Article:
Report: Orca taken from Puget Sound fighting chronic infection

Tokitae, also known as Lolita, has lived in captivity at the Miami Aquarium for the past 52 years.

MIAMI – Ongoing medical issues could hamper efforts to return an Orca captured and sold to an aquarium in Florida, back to its home state of Washington.

Tokitae, also known as Lolita, has lived in captivity at the Miami Aquarium for the past 52 years. Tokitae was one of the last surviving orcas captured in Washington during the 1960s and 1970s.

In recent years, supporters, including members of the Lummi Tribe, have fought to get her back in Washington.

According to an independent veterinary report, Tokitae continued to battle the unspecified chronic infection while showing signs of discomfort. While on antibiotics, Tokitae was active, engaged with the trainers and maintained an appetite. However, her appetite and activity levels decreased, according to the report.

The report published on September 30 said that near the end of the month Tokitae “experienced a period of anorexia and inactivity.”

However, supporters have reason to be hopeful.

Earlier this year, the Miami Aquarium was purchased by The Dolphin Company.

“We’re talking to the owner. We’re at the table with the owner. They haven’t said yes, she’s coming home. But they’re at the dinner table, they’ve never been at the dinner table,” Raynell said. said Morris, elder of the Lummi Tribe.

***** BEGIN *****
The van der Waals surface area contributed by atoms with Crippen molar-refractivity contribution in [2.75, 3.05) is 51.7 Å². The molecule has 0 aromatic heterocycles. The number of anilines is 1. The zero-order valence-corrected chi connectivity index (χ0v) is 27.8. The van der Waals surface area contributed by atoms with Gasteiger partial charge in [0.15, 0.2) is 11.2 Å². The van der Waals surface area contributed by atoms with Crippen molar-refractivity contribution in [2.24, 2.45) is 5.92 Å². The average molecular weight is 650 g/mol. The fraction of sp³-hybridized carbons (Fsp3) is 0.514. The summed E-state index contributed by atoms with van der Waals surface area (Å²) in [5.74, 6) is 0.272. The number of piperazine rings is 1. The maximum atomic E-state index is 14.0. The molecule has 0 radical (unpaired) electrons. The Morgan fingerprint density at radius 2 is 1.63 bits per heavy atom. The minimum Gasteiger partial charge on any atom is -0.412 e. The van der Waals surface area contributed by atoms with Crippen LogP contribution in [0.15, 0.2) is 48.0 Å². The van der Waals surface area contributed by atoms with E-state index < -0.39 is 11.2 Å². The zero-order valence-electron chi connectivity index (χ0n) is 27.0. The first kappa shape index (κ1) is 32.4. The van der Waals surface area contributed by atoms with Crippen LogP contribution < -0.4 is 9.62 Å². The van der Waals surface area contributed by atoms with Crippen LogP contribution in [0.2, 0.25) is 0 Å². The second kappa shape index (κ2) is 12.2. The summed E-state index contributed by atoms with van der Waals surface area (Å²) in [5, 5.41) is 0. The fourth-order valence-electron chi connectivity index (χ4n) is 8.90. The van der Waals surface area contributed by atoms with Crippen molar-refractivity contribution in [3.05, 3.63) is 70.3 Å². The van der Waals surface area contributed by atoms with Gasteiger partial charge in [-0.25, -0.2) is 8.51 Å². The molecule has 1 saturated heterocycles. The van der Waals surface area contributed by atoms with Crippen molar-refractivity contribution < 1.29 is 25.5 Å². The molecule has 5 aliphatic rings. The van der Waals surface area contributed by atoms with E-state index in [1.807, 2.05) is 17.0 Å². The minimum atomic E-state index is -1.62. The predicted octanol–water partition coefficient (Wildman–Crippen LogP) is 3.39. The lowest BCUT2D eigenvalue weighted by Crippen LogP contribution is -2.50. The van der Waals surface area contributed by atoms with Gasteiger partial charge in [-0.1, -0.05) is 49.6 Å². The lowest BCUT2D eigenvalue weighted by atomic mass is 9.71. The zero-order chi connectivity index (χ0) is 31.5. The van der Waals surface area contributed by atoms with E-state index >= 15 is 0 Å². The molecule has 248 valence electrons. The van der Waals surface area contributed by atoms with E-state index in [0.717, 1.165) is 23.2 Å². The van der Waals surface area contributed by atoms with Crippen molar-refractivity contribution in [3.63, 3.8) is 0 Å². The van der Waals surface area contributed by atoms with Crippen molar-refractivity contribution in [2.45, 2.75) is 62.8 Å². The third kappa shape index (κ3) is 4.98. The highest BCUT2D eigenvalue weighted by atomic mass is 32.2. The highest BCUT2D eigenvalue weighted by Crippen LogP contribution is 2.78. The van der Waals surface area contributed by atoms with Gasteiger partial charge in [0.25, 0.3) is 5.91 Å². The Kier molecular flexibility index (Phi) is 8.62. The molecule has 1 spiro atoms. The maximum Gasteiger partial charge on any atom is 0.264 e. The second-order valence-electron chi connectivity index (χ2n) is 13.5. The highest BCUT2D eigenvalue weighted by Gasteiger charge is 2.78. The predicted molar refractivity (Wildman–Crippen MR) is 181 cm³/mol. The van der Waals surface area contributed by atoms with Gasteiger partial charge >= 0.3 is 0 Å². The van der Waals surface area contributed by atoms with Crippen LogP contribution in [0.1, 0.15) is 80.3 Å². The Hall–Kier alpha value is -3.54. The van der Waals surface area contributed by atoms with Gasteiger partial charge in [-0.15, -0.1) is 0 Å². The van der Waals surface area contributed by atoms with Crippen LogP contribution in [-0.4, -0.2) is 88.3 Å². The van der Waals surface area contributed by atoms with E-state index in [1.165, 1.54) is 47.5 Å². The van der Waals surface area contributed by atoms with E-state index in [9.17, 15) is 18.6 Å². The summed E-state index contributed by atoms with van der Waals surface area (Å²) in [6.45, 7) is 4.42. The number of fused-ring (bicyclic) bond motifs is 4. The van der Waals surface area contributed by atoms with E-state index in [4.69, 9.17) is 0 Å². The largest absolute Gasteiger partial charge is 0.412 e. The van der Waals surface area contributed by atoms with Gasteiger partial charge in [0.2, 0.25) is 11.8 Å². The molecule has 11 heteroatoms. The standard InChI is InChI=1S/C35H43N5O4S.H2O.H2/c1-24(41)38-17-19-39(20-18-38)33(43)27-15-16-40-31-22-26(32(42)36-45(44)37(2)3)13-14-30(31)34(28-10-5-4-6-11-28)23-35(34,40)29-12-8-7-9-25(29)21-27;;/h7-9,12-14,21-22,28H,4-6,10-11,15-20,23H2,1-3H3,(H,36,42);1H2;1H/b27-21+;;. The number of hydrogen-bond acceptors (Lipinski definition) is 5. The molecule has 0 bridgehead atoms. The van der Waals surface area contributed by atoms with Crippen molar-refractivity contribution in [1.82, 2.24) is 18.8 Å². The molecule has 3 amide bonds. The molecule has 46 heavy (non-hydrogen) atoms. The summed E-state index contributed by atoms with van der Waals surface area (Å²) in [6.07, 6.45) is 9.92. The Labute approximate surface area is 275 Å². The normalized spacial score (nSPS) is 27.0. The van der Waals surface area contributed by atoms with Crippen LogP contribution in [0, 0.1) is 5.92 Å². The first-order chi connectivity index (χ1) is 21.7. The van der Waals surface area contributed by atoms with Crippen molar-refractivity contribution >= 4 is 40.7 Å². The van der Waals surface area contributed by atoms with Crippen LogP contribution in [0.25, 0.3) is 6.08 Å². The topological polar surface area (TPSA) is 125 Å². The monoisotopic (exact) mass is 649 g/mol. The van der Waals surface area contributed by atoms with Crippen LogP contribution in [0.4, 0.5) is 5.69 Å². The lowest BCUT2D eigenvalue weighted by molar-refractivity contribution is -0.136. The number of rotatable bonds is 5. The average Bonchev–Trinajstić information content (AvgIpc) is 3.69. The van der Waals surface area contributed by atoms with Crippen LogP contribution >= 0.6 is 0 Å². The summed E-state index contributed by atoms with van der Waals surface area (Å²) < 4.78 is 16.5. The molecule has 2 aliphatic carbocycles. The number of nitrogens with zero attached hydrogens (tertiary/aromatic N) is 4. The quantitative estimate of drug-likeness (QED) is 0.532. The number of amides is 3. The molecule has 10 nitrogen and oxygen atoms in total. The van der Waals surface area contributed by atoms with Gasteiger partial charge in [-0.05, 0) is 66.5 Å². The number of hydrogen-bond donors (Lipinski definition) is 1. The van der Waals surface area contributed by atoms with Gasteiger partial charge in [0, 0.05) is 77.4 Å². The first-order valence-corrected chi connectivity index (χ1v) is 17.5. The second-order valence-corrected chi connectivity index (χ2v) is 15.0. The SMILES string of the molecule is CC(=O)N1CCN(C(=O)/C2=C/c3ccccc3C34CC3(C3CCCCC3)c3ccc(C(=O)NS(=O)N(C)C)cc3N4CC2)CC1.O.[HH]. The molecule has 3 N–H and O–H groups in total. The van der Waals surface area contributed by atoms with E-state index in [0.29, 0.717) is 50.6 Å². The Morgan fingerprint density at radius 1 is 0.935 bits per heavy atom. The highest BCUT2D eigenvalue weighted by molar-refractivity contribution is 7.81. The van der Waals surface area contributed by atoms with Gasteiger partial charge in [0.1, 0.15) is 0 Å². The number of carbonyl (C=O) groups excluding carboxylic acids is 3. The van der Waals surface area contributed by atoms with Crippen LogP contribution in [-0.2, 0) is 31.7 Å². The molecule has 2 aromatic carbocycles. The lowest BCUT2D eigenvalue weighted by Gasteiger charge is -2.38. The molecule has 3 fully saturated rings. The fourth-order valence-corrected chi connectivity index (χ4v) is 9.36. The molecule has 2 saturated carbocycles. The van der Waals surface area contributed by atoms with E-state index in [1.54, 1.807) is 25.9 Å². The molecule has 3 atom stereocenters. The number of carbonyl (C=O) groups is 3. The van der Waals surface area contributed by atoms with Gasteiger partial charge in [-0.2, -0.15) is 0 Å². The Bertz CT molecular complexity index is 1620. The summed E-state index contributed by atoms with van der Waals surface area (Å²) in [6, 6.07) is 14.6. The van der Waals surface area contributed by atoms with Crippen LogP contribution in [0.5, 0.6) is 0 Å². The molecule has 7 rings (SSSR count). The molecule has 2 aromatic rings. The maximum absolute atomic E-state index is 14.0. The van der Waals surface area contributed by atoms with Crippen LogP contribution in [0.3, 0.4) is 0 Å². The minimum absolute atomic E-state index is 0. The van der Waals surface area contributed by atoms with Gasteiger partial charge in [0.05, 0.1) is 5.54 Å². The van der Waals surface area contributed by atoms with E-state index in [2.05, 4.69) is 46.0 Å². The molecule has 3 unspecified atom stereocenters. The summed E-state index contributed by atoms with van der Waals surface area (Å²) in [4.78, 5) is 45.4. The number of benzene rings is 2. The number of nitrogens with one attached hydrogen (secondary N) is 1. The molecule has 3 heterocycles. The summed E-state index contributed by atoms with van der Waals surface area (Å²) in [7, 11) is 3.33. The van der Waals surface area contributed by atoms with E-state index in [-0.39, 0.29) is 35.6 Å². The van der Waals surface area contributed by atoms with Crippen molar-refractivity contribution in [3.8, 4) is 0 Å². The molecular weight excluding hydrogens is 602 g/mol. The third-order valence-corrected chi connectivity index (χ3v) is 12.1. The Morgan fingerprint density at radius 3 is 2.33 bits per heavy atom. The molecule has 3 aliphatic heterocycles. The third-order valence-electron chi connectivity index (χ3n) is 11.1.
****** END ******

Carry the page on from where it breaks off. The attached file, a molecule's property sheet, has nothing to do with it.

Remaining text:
According to the elders of the Lummi Tribe, the Orca are sacred, considered family, or “relatives under the waves”.

In August, Morris was one of two Lummi elders granted unprecedented access to Tokitae. They perform traditional Lummi songs and prayers without permission for videos or pictures.

They said her reaction was unmistakable.

“When I started babbling and talking to her…she started [moving back and forth] with the song,” Morris said. “Then, when the song ended, she would look at us like, ‘I want another one.'”

Tokitae’s story has attracted attention and support from all over the world. To meet her demand for health information and release, Morris and other advocates recently launched a weekly show on YouTube called TokiTV.

“We all want her to be okay, we all want her home. We want to hear that she’s coming home. We are ready. She’s not,” said Annette Martinez, a TokiTV regular.

Clock: The battle to bring home Tokitae

https://www.king5.com/article/news/community/facing-race/report-puget-sound-orca-in-declining-health/281-2ca5d328-1405-4f69-8e00-1cd942e0f9d0 Report: Orca taken from Puget Sound fighting chronic infection

Edmund DeMarche

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